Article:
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SCBWI and Red Riding Trilogy

I don't think I've really paused for breath over the last month or so - everything's been a bit of a rush.

Started my new job a few weeks ago and it seems to be going okay. The technology is taking a bit of getting used to (some of the systems and menus are different, which is always an adjustment) but the people are v. nice, which is the main thing and I'm getting stuck into some work.

Writing wise, I've been plodding along and am now over 40,000 words into the manuscript. This evening I sent out my final copy, author blurb and book blurb off for the anthology showcase that's being put together. I'm broadly happy with it, although I can usually find something that I want to tweak. I need to get a photograph taken at some point next week and am hopeful that my friends uC and mR can help me out. For some reason, I just don't photograph well. In fact, I've had some pictures taken over the last couple of weeks for work (security pass and marketing) and a passport renewal and I bear a stunning resemblance to Myra Hindley. It's disturbing.

On Thursday I went to an event organised by the British chapter of the SCBWI where Sarah Davies and Julia Churchill from the Greenhouse Literary Agency spoke about breakthrough novels and the process of getting an agent. It was very informative, particularly some of the suggestions re approaching the structure a novel, which will prove useful come revisions. Anyway, my friend L and I screwed up the courage to speak to Julia afterwards and ask her whether she'd mind being on the circulation list for our MA anthology and she said it wasn't a problem. She also asked about our books, which was a bit of a "GULP!" moment. However, she seemed to like my pitch (which definitely needs work) and said she'd be interested in reading it when it was finished. She also said that she liked my title, which made me squee on the inside.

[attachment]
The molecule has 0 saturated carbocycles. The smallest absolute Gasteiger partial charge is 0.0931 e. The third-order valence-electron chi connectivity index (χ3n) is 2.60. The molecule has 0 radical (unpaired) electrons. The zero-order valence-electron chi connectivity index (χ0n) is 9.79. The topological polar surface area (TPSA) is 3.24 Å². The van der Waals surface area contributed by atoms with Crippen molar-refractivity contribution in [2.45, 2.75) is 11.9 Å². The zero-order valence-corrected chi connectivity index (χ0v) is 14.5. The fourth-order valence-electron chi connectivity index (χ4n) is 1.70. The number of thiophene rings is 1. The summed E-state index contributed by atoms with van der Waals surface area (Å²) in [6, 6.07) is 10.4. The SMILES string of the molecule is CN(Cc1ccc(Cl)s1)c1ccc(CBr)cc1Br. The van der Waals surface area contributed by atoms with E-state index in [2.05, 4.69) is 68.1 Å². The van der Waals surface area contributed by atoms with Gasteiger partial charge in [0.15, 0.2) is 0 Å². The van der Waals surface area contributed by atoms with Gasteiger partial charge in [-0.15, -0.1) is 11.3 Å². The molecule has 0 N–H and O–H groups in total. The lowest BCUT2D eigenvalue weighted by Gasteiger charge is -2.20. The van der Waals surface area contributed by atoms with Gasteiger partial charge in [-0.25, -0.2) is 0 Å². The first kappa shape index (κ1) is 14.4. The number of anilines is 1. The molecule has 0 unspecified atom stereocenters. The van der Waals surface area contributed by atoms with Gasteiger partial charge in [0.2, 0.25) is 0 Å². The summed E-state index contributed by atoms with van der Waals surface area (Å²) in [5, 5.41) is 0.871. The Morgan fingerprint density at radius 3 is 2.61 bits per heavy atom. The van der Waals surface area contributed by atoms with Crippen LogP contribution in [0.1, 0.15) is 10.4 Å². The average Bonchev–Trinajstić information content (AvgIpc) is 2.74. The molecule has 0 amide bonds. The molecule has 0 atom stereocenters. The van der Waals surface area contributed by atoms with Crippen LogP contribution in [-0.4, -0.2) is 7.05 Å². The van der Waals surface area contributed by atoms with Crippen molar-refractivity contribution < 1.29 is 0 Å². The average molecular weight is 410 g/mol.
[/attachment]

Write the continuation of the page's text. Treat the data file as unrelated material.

I spent most of yesterday at the National Film Theatre with my friend S because they did a public premiere of the Red Riding Trilogy (consisting of 1974, 1980 and 1983 from the books by David Peace), which will start being shown on Channel 4 this week. I hadn't read the novels (although S raves about them) and it's possible that it's because of this that the adaptation didn't do a great deal for me. Performance-wise, it was very good - the cast includes Sean Bean, Warren Clarke, David Morrisey, Maxine Peake, Rebecca Hall who were all excellent. However the stories basically boiled down to the central characters of each episode taking information on trust and using that to go to the next scene and I found that frustrating - particularly in the context of an investigative journalist who never actually seems to do any investigating.

The tone is unrelenting in its grimness and there are some really horrible torture scenes that made me wince. However the ending feels far too Hollywood and S told me that it's completely different to the book. At a Q&A afterwards, the scriptwriter explained that he'd changed the ending because he wanted something that was more redemptive and conclusive than what was in the book. I understand what he was getting at, but the way he did it was far too cliche for me and I think he could have achieved the same effect with something more downbeat.

Beautiful though the Trilogy is to watch, I suspect that crime fans who like their stories wrapped up at the end, won't enjoy it. But that won't stop it from sweeping every tv award going.